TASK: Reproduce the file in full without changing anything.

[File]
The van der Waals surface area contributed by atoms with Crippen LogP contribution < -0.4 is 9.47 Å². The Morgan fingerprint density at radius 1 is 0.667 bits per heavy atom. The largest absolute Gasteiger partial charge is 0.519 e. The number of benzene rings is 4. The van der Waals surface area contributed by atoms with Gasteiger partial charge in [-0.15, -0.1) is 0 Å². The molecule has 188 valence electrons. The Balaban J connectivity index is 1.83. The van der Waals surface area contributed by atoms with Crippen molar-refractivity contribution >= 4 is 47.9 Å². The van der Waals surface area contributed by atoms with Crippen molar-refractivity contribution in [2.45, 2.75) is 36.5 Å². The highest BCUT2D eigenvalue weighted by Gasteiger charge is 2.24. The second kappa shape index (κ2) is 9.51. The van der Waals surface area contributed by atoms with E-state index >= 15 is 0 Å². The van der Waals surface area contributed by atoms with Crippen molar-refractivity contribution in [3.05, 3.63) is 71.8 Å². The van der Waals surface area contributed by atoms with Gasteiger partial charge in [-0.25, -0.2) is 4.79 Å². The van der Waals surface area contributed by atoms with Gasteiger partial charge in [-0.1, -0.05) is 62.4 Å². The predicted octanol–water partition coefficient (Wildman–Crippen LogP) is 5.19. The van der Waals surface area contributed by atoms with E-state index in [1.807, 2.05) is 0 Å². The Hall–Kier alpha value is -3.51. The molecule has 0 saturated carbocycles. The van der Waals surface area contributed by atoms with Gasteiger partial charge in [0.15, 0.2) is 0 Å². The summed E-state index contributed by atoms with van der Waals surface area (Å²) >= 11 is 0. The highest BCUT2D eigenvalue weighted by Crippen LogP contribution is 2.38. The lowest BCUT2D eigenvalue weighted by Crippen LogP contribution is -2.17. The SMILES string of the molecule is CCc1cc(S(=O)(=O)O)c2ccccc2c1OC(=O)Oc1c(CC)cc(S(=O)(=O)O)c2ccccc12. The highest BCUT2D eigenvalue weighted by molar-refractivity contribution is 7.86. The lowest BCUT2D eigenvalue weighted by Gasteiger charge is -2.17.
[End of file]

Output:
The van der Waals surface area contributed by atoms with Crippen LogP contribution < -0.4 is 9.47 Å². The Morgan fingerprint density at radius 1 is 0.667 bits per heavy atom. The largest absolute Gasteiger partial charge is 0.519 e. The number of benzene rings is 4. The van der Waals surface area contributed by atoms with Gasteiger partial charge in [-0.15, -0.1) is 0 Å². The molecule has 188 valence electrons. The Balaban J connectivity index is 1.83. The van der Waals surface area contributed by atoms with Crippen molar-refractivity contribution >= 4 is 47.9 Å². The van der Waals surface area contributed by atoms with Crippen molar-refractivity contribution in [2.45, 2.75) is 36.5 Å². The highest BCUT2D eigenvalue weighted by Gasteiger charge is 2.24. The second kappa shape index (κ2) is 9.51. The van der Waals surface area contributed by atoms with E-state index >= 15 is 0 Å². The van der Waals surface area contributed by atoms with Crippen molar-refractivity contribution in [3.05, 3.63) is 71.8 Å². The van der Waals surface area contributed by atoms with Gasteiger partial charge in [-0.25, -0.2) is 4.79 Å². The van der Waals surface area contributed by atoms with Gasteiger partial charge in [-0.1, -0.05) is 62.4 Å². The predicted octanol–water partition coefficient (Wildman–Crippen LogP) is 5.19. The van der Waals surface area contributed by atoms with E-state index in [1.807, 2.05) is 0 Å². The Hall–Kier alpha value is -3.51. The molecule has 0 saturated carbocycles. The van der Waals surface area contributed by atoms with Gasteiger partial charge in [0.15, 0.2) is 0 Å². The summed E-state index contributed by atoms with van der Waals surface area (Å²) >= 11 is 0. The highest BCUT2D eigenvalue weighted by Crippen LogP contribution is 2.38. The lowest BCUT2D eigenvalue weighted by Crippen LogP contribution is -2.17. The SMILES string of the molecule is CCc1cc(S(=O)(=O)O)c2ccccc2c1OC(=O)Oc1c(CC)cc(S(=O)(=O)O)c2ccccc12. The highest BCUT2D eigenvalue weighted by molar-refractivity contribution is 7.86. The lowest BCUT2D eigenvalue weighted by Gasteiger charge is -2.17.